Massachusetts is one of the hardest states in America to have a smoke. You can’t smoke indoors. You can’t smoke in bars. Tobacco shops are disappearing. Cigarette taxes are through the roof.
And it’s all working.
A study shows 26 percent fewer Massachusetts low-income Medicaid participants smoke since 2006.
Researchers also found that there were 12 percent fewer claims for adverse maternal birth complications.
“It is clear from these latest findings that the Commonwealth’s efforts to help people quit smoking is a sound investment,” said Executive Office of Health and Human Services Secretary JudyAnn Bigby.
“As the nation debates the future of its health care system, the national significance of this research cannot be understated,” said Robert J. Gould, PhD, President and CEO of Partnership for Prevention. “These findings demonstrate that prudent investments in preventive health today will have a dramatic and positive effect on our health care system tomorrow.”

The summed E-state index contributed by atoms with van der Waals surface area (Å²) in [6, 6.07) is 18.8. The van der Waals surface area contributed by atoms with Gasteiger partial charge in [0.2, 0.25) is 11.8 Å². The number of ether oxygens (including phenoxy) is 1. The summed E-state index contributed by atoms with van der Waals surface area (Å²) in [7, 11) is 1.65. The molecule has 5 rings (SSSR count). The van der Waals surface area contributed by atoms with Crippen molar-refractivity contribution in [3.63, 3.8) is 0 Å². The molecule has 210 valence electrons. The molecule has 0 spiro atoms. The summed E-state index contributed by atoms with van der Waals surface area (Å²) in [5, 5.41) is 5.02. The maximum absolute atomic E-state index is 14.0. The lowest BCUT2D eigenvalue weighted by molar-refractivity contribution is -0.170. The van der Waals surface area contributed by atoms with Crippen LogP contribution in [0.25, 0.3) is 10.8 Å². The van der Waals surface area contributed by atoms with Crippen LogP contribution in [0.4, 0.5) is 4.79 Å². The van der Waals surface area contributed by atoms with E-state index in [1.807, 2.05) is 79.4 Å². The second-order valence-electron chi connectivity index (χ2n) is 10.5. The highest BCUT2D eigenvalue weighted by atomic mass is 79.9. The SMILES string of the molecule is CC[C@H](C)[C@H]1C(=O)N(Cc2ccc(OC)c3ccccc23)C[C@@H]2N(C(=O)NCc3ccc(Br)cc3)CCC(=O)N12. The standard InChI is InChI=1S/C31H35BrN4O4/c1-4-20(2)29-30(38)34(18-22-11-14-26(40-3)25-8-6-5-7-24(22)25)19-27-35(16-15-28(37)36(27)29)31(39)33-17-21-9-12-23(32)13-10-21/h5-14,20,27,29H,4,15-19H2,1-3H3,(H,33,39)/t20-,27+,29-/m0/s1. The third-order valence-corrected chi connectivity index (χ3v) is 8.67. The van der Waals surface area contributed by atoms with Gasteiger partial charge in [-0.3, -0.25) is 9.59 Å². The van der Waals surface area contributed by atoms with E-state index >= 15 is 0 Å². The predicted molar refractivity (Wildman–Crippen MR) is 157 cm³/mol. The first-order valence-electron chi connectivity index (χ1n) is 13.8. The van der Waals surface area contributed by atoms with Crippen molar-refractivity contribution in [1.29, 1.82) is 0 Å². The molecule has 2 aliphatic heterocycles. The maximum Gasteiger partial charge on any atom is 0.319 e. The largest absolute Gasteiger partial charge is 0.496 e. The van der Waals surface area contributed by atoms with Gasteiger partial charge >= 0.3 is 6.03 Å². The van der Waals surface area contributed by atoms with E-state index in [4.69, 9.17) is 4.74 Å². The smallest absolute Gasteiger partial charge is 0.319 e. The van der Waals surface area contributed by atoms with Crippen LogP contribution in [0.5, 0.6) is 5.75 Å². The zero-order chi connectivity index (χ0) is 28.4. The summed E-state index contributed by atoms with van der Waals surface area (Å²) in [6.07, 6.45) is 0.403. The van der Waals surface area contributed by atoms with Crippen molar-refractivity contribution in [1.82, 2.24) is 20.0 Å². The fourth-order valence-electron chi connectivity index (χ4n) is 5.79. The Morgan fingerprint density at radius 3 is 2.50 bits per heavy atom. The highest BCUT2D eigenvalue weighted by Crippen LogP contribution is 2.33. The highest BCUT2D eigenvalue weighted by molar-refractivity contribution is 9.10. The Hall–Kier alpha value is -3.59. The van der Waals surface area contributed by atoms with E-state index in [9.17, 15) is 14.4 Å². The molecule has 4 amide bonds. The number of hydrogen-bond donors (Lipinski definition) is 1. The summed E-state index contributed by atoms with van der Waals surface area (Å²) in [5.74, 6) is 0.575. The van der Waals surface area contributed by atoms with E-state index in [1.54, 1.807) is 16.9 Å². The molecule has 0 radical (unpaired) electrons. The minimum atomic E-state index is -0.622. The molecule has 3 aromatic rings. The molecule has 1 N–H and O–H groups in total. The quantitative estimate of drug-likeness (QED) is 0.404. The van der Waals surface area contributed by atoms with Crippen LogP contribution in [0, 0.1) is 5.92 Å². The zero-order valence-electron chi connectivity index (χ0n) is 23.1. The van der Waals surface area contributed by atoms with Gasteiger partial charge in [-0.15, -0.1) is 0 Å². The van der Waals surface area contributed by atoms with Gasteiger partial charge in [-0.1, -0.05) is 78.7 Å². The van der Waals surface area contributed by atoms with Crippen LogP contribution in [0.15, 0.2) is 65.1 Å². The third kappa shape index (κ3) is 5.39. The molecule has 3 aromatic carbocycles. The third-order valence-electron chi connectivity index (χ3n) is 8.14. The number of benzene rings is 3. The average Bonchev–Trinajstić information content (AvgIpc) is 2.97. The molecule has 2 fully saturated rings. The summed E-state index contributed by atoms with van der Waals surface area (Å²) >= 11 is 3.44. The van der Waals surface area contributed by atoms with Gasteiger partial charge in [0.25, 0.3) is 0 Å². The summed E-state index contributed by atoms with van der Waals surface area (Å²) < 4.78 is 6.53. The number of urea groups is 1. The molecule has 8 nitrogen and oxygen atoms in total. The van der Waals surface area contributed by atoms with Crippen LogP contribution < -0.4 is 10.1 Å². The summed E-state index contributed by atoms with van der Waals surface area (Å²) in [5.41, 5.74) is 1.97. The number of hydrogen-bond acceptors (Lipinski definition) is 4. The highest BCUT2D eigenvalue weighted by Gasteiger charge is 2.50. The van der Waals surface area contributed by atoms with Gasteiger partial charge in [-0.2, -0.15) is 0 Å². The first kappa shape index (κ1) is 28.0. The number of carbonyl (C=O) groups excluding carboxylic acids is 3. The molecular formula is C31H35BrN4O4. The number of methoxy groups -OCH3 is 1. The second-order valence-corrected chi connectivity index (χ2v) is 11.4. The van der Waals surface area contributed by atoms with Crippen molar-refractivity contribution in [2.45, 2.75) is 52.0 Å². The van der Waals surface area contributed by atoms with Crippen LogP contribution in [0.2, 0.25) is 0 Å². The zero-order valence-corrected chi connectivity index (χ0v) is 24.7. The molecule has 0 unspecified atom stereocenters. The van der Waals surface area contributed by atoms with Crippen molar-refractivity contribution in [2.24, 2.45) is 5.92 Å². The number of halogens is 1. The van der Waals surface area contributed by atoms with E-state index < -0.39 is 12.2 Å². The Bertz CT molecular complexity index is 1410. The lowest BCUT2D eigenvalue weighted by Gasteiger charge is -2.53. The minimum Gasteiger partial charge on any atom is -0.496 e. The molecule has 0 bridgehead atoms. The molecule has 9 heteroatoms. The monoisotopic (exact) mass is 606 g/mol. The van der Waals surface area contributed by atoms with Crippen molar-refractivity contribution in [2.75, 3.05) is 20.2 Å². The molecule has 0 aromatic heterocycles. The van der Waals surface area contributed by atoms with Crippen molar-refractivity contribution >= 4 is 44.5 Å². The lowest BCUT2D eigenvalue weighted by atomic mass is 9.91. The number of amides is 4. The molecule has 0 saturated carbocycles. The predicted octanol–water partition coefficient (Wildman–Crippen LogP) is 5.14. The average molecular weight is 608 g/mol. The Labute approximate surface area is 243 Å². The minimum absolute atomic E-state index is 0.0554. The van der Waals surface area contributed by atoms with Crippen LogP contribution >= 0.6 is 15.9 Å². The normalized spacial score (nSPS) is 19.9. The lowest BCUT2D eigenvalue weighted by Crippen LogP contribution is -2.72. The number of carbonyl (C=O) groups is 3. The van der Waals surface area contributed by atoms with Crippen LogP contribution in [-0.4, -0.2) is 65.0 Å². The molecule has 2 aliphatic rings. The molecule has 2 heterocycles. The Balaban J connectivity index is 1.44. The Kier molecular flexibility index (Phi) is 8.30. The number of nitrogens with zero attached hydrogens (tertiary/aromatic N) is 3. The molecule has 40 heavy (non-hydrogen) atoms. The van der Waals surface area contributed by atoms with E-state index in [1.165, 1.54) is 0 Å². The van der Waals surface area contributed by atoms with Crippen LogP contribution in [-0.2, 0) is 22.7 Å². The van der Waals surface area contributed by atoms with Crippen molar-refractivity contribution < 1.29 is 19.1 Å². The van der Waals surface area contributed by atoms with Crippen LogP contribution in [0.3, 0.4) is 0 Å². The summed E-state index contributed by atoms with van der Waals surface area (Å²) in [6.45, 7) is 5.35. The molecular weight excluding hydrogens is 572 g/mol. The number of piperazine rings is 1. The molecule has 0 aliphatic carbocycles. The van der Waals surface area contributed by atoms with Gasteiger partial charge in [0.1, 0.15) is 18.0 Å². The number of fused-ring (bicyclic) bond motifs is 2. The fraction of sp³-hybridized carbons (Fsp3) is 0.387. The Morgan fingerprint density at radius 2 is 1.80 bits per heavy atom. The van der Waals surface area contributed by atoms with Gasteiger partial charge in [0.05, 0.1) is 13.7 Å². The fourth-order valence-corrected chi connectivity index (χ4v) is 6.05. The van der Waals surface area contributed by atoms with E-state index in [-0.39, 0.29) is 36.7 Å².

Smoking is, of course, the number one cause of illness and death in the United States, according to experts. More than 8,000 Massachusetts residents die annually from the effects of smoking, and tobacco use is associated with $4.3 billion in excess health care costs in Massachusetts each year.
“These early findings offer great promise,” said Nancy Brown, National CEO of the American Heart Association.